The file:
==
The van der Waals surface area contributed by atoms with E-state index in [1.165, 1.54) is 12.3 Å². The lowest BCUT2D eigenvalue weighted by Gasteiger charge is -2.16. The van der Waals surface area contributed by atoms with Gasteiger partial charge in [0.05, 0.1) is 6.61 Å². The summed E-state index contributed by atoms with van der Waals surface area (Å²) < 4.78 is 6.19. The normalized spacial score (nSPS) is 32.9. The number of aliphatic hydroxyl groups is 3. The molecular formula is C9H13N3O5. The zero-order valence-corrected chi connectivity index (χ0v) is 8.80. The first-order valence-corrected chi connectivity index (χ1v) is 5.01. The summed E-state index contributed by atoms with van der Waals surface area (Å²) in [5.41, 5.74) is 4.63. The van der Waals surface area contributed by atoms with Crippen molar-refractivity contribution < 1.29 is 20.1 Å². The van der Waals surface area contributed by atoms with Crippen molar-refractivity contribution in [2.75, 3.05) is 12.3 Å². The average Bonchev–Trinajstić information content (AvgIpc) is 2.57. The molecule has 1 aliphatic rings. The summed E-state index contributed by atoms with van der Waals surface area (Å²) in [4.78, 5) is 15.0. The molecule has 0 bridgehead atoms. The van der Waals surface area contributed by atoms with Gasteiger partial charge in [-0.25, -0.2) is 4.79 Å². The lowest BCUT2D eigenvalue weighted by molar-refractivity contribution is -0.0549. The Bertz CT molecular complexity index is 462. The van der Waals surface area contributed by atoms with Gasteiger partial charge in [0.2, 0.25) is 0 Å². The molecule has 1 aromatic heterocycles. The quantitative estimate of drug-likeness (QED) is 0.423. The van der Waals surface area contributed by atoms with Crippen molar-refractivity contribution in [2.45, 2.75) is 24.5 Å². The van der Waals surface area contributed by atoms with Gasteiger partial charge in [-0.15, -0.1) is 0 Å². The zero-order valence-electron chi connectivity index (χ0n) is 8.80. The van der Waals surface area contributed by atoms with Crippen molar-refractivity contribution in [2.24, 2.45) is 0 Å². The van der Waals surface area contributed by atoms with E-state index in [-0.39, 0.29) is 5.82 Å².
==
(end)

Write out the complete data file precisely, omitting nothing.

The van der Waals surface area contributed by atoms with E-state index in [1.165, 1.54) is 12.3 Å². The lowest BCUT2D eigenvalue weighted by Gasteiger charge is -2.16. The van der Waals surface area contributed by atoms with Gasteiger partial charge in [0.05, 0.1) is 6.61 Å². The summed E-state index contributed by atoms with van der Waals surface area (Å²) < 4.78 is 6.19. The normalized spacial score (nSPS) is 32.9. The number of aliphatic hydroxyl groups is 3. The molecular formula is C9H13N3O5. The zero-order valence-corrected chi connectivity index (χ0v) is 8.80. The first-order valence-corrected chi connectivity index (χ1v) is 5.01. The summed E-state index contributed by atoms with van der Waals surface area (Å²) in [5.41, 5.74) is 4.63. The van der Waals surface area contributed by atoms with Crippen molar-refractivity contribution < 1.29 is 20.1 Å². The van der Waals surface area contributed by atoms with Crippen molar-refractivity contribution in [2.75, 3.05) is 12.3 Å². The average Bonchev–Trinajstić information content (AvgIpc) is 2.57. The molecule has 1 aliphatic rings. The summed E-state index contributed by atoms with van der Waals surface area (Å²) in [4.78, 5) is 15.0. The molecule has 0 bridgehead atoms. The van der Waals surface area contributed by atoms with Gasteiger partial charge in [-0.25, -0.2) is 4.79 Å². The lowest BCUT2D eigenvalue weighted by molar-refractivity contribution is -0.0549. The Bertz CT molecular complexity index is 462. The van der Waals surface area contributed by atoms with Gasteiger partial charge in [0.2, 0.25) is 0 Å². The molecule has 1 aromatic heterocycles. The quantitative estimate of drug-likeness (QED) is 0.423. The van der Waals surface area contributed by atoms with Crippen molar-refractivity contribution in [2.45, 2.75) is 24.5 Å². The van der Waals surface area contributed by atoms with Gasteiger partial charge in [-0.15, -0.1) is 0 Å². The zero-order valence-electron chi connectivity index (χ0n) is 8.80. The van der Waals surface area contributed by atoms with Crippen molar-refractivity contribution in [2.24, 2.45) is 0 Å². The van der Waals surface area contributed by atoms with E-state index in [-0.39, 0.29) is 5.82 Å².